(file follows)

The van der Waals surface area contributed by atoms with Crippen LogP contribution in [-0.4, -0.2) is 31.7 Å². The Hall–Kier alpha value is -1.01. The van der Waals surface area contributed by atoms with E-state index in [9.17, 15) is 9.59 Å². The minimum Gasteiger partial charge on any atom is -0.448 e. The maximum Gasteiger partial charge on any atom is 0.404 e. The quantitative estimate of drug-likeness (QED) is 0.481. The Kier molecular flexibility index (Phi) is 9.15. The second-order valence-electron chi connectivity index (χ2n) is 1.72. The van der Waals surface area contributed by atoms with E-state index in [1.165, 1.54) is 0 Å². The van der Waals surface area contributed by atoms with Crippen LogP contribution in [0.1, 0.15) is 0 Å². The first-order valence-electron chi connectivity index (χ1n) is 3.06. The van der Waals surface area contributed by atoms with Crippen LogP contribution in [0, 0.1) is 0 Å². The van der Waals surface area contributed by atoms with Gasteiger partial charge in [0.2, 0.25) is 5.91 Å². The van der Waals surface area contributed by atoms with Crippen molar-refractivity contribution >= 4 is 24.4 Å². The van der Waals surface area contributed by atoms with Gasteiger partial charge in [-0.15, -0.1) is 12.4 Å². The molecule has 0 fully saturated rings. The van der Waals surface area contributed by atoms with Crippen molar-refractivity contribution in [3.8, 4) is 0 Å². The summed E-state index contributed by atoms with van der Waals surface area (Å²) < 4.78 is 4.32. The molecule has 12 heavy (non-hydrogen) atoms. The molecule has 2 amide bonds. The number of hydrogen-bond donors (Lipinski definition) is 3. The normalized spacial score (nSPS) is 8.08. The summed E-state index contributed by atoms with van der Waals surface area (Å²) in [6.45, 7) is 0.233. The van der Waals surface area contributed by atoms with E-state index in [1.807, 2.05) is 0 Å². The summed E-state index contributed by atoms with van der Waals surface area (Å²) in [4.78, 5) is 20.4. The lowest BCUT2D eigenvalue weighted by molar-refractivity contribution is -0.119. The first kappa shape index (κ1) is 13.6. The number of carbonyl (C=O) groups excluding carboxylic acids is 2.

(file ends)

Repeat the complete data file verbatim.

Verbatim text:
The van der Waals surface area contributed by atoms with Crippen LogP contribution in [-0.4, -0.2) is 31.7 Å². The Hall–Kier alpha value is -1.01. The van der Waals surface area contributed by atoms with E-state index in [9.17, 15) is 9.59 Å². The minimum Gasteiger partial charge on any atom is -0.448 e. The maximum Gasteiger partial charge on any atom is 0.404 e. The quantitative estimate of drug-likeness (QED) is 0.481. The Kier molecular flexibility index (Phi) is 9.15. The second-order valence-electron chi connectivity index (χ2n) is 1.72. The van der Waals surface area contributed by atoms with E-state index in [1.165, 1.54) is 0 Å². The van der Waals surface area contributed by atoms with Crippen LogP contribution in [0.1, 0.15) is 0 Å². The first-order valence-electron chi connectivity index (χ1n) is 3.06. The van der Waals surface area contributed by atoms with Crippen LogP contribution in [0, 0.1) is 0 Å². The van der Waals surface area contributed by atoms with Gasteiger partial charge in [0.2, 0.25) is 5.91 Å². The van der Waals surface area contributed by atoms with Crippen molar-refractivity contribution >= 4 is 24.4 Å². The van der Waals surface area contributed by atoms with Gasteiger partial charge in [-0.15, -0.1) is 12.4 Å². The molecule has 0 fully saturated rings. The van der Waals surface area contributed by atoms with Crippen molar-refractivity contribution in [3.8, 4) is 0 Å². The summed E-state index contributed by atoms with van der Waals surface area (Å²) < 4.78 is 4.32. The molecule has 12 heavy (non-hydrogen) atoms. The molecule has 2 amide bonds. The number of hydrogen-bond donors (Lipinski definition) is 3. The normalized spacial score (nSPS) is 8.08. The summed E-state index contributed by atoms with van der Waals surface area (Å²) in [6.45, 7) is 0.233. The van der Waals surface area contributed by atoms with E-state index in [1.807, 2.05) is 0 Å². The summed E-state index contributed by atoms with van der Waals surface area (Å²) in [4.78, 5) is 20.4. The lowest BCUT2D eigenvalue weighted by molar-refractivity contribution is -0.119. The first kappa shape index (κ1) is 13.6. The number of carbonyl (C=O) groups excluding carboxylic acids is 2.